reviewing holy terror

Mel White has written a compelling book — one that should give us all nightmares.  He writes to expose the long-term goals of the fundamentalist christian religious right, seeing part of the same evil story that Jeff Sharlet tells in The Family but through a different lens.

Sharlet focused on the quiet but insidious rise of political power won by the religious right from an espionage perspective, both literally (he was embedded with The Family at C-Street and had access to their inner circle) and allegorically (his work of non-fiction offers as much tension as any top-selling spy story).

Like Sharlet, White compares the fundamentalist christian right with Nazi strategies.  Also like Sharlet, White writes with an insider’s perspective.  But unlike Sharlet’s infiltration tactic, White’s insight goes deeper and is much more personal.  As a gay pastor who worked directly with the likes of Jerry Falwell, Billy Graham and Pat Robertson, helping to put their thoughts into print, and who spent years trying NOT to be gay in all kinds of extreme ways (including electric shock therapy), one might say that White is all the way inside this part of the christian story.

The title Holy Terror refers to the sacred duty that White says the religious right believes is theirs to wage war on the LGBTQ community.

This knowledge — that there is a faction in the United States of people who believe that their god has commanded them to wage war on the LGBTQ community — is what most of my friends and family who are uncomfortable with my passion about this issue don’t understand.  These people — yes, admittedly fringe, extremist, and not the majority, but with an influence that reaches into almost every church community, into media, into the national political sphere — believe that America as a nation will be punished by their god if homosexuality is not eradicated.  And they believe that there will be collateral damage from that punishment, much as there was in the story of Lot.  Their god will strike down not just the sinners, but those who failed at stopping them from sinning, as well as those who are just nearby.

They key idea here for me is not just that such extremist thinking exists, but that so many unsuspecting people feel the influence — indirect, but real — of it.  The ultimate goal of this extremist thinking is for the sexual morality of fundamentalist christians to be enforced on everyone by law.  If you think I’m exaggerating, you need to read this book.

White does an amazing job of laying out the history of a deliberate, strategic effort to influence the political and social fabric in this country.  Most of us have no idea of that influence, of the historical arc, of the deliberate injection of terms and concepts, all as manipulative as the best ad men on Madison Ave.  When you read this history, and then realize that (as a small example) Ralph Reed has again become a national figure… again…!  well, it really should give us all nightmares!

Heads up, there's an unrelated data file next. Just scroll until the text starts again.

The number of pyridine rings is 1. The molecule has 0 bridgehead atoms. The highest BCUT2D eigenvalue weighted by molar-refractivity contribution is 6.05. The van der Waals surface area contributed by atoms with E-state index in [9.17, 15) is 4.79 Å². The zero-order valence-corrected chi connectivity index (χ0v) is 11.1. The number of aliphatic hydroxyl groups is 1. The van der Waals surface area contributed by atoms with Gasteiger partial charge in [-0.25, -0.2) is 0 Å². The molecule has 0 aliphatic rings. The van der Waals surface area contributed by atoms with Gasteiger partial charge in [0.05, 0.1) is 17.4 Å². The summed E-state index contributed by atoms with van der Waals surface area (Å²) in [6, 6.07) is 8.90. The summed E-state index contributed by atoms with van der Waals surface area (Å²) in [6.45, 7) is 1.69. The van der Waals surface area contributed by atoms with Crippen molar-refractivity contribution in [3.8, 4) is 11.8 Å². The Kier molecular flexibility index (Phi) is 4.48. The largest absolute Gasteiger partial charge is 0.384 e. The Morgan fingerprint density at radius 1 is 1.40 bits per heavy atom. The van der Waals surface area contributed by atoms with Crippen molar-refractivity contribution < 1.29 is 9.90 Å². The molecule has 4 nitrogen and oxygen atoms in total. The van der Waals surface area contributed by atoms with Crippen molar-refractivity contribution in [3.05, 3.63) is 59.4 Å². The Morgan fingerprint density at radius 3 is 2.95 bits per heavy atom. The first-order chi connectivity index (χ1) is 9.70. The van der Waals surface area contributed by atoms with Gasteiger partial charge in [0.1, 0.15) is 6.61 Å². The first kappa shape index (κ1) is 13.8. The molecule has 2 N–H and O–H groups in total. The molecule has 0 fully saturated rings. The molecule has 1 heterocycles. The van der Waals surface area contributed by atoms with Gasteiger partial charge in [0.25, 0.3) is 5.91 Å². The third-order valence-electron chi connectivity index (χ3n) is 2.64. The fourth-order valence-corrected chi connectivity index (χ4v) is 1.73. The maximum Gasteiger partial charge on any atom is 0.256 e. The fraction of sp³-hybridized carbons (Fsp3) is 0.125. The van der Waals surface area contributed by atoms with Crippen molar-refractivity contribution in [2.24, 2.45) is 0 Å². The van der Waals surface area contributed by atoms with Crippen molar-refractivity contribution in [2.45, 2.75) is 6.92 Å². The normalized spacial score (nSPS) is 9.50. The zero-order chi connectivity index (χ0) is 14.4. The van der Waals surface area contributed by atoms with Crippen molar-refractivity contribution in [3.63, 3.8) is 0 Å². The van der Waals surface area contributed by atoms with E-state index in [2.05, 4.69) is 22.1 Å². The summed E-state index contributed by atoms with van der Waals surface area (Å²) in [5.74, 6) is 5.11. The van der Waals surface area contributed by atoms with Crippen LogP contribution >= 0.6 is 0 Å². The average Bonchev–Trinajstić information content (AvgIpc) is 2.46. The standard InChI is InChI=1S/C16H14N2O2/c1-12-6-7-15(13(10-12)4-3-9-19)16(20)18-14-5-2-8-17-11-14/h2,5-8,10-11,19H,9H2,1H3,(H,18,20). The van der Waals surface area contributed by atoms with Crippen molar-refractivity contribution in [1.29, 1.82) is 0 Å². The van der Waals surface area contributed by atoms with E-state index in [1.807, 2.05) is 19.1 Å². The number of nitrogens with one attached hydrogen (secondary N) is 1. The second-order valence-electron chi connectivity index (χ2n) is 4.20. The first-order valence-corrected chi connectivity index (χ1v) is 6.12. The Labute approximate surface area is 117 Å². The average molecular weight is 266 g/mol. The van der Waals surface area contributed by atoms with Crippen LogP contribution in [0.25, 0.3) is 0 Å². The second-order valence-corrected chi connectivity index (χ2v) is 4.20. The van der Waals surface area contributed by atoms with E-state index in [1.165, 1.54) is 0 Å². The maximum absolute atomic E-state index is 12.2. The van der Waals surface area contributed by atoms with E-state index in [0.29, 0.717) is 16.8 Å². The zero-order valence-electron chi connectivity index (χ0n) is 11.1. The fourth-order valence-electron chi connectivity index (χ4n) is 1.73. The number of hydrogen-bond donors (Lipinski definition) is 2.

White says: “It is not my right to judge.  But it is my responsibility to point out that my old friends… are willing to take huge risks to accumulate the resources they need to “reclaim America for Christ.”  It is a fatal mistake to see Falwell, Robertson, and the others as “kooks” and “crazies” when in fact they have recruited, trained, equipped, financed, and mobilized millions of Americans who are also willing to take great risks to get the job done.”

Any conspiracy theorist who can stomach a book filled with scripture quotes would appreciate White’s work.  This is the book I might recommend to those who are detachedly on the fence regarding religion’s influence on politics and society (the issue of sexuality being only one piece); certainly I would suggest it for those who don’t understand the damage that’s being inflicted.  I daresay Jeff Sharlet would agree.

Disclosure: I received this book free from the author and/or publisher through the Speakeasy blogging book review network.  I was not required to write a positive review. The opinions I have expressed are my own.  I am disclosing this in accordance with the Federal Trade Commission’s 16 CFR, Part 255.

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3 Responses to reviewing holy terror

  1. One thing I don’t understand. Why homosexuality? Why should this imaginary God not smite America for adultery, given the increase in divorce and remarriage, or for its foreign wars, or even for neglecting the poor?

    • Mindy says:

      Right. Not logical, I agree. But here’s a guess: divorce rates and adultery rates in the US (both affiliated and non-affiliated with religion) are too high, the church would have to reject too many. And we are too comfortable and complicit as a society with our affluence to want to stop war or truly help the poor. Those who are other-than-heterosexual are an easy, minority, not all that well understood, target.

      Perhaps that leads to this guess: it’s not the particular issue that mattered, but that one could be found that would corral (control) the masses. I have great suspicion about the motives of those who played a leading role in growing this christian army and engaging in this battle.

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